Consistent Exercise May Fight Insomnia

We all know that exercise is essential. In the past, we have written about how “weekend warriors” who pack their exercise into two days a week reap the same rewards as those who spread it out. But, a new study has found that exercise throughout the week may have a significant benefit. People who exercise two to three times over the course of the week have lower levels of insomnia and are more likely to sleep six to eight hours every night.

The 10-year study used 4,399 participants. They completed questionnaires about their exercise habits, sleep patterns and daytime drowsiness. Over the 10 years, 37 percent were persistently physically inactive, 20 percent became inactive, 18 percent became physically active and 25 percent were persistently active.

People who regularly exercised for the duration of the study tended to sleep best. The consistent exercisers tended to be younger, male and had lower body weights. People who were older, female or have a higher body weight tended to have more problems sleeping.

The people who consistently exercise were 42 percent less likely to have problems falling asleep. They were also 22 percent less likely to have any symptoms of insomnia. They were 55 percent more likely to be normal sleepers who slept between six to eight hours a night. People who became active over the course of the study were 21 percent more likely to become normal sleepers. Those who were active and became inactive lost their sleep benefits.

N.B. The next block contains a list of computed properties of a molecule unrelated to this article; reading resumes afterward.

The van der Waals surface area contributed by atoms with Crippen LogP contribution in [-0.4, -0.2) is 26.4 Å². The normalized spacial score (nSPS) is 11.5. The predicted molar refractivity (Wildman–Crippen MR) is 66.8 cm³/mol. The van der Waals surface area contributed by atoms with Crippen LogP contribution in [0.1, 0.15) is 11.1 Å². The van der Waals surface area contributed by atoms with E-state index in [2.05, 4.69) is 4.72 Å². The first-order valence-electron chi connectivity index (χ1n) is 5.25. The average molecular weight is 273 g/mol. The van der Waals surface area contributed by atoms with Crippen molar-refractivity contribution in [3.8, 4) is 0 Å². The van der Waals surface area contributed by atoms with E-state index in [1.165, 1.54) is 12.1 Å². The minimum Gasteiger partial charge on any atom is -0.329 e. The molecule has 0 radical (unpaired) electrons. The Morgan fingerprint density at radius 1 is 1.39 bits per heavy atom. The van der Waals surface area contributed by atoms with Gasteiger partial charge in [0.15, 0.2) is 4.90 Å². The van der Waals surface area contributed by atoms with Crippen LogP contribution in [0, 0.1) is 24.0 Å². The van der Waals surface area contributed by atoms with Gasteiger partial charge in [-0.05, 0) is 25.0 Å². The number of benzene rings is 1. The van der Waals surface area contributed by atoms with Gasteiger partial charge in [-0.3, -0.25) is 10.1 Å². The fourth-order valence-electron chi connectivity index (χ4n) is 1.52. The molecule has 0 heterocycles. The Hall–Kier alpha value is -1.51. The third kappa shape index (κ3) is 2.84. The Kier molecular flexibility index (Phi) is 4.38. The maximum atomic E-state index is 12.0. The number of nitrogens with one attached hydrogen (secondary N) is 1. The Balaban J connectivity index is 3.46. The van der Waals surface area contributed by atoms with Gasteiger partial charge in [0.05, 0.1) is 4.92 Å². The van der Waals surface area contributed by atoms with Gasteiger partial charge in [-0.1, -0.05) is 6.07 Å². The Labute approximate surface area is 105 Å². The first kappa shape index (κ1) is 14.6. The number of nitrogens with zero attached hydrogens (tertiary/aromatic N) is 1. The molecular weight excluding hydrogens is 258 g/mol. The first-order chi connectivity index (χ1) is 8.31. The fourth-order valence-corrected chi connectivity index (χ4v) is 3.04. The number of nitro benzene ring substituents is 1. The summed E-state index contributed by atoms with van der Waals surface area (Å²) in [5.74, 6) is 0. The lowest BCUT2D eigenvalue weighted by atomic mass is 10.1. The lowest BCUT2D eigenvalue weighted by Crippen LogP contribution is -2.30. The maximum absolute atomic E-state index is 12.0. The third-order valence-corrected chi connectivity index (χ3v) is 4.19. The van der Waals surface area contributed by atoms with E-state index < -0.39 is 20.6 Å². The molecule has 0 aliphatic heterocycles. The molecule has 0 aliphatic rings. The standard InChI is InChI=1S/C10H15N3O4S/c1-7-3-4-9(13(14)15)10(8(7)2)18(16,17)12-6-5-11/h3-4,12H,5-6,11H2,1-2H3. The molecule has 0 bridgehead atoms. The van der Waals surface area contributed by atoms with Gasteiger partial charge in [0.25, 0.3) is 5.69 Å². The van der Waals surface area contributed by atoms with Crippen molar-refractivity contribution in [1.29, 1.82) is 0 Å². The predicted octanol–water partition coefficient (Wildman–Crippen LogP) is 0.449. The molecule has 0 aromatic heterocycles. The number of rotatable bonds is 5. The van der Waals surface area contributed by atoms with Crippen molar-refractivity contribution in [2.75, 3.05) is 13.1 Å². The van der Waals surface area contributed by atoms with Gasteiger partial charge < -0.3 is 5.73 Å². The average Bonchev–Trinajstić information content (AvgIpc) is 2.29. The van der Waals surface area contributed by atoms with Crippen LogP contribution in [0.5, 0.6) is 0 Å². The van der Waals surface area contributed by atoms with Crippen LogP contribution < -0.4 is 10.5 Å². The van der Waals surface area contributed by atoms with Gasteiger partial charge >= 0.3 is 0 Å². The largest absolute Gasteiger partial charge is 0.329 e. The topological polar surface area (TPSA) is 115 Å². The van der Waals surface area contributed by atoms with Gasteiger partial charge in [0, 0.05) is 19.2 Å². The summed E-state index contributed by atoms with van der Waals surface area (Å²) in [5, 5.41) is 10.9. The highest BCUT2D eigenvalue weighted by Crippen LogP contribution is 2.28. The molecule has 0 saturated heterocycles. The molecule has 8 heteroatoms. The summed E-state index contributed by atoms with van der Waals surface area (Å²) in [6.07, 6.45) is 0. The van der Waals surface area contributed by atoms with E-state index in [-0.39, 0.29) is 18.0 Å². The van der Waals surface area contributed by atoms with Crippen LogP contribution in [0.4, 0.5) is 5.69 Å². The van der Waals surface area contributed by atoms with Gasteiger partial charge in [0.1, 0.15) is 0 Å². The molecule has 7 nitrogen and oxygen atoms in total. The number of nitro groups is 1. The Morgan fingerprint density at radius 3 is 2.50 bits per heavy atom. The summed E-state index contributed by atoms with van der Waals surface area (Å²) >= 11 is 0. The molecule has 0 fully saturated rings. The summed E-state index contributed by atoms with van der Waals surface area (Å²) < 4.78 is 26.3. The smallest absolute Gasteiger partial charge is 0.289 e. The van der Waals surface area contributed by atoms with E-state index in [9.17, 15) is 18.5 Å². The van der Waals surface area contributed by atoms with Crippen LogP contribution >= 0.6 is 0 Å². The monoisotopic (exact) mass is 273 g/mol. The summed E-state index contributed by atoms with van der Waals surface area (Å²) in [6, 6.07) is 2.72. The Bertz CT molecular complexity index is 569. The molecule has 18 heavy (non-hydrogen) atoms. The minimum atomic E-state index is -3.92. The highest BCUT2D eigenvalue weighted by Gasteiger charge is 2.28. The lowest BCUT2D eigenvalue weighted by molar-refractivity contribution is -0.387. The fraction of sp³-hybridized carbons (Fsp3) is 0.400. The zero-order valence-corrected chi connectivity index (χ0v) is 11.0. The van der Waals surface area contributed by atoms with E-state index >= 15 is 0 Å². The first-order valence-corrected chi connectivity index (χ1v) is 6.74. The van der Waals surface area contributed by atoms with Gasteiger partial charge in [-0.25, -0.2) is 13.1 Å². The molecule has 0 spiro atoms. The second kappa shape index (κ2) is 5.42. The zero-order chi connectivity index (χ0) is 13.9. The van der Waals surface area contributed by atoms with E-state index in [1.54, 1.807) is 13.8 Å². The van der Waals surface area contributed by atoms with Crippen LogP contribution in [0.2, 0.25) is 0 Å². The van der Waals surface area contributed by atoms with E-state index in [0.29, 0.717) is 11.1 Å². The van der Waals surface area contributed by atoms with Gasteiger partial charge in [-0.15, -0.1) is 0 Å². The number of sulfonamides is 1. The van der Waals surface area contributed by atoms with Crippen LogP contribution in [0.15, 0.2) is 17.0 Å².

Our results are in line with previous studies that have shown a beneficial effect of physical activity on symptoms of insomnia, but the current study additionally shows the importance of consistency in exercise over time,” said lead author and sleep expert at Reykjavik Univ. Dr. Erla Björnsdóttir. “It therefore matters to be physically active throughout your life in order to reduce the risk of insomnia and short sleep duration.”

An interesting discovery in the study is that daytime drowsiness wasn’t linked to exercise. The researchers found no link between how alert someone was during the day and how alert they were during the day. They also found that workouts didn’t have to be strenuous. Moderately intense exercise like walking and yoga had a significant positive impact on sleep.  

If you have trouble sleeping, you aren’t alone. One in three people in the U.S. has insomnia. By exercising regularly you may be able to help yourself overcome your problem. However, you must stick to it, or it will be a temporary fix.

Banner image: Ev via Unsplash

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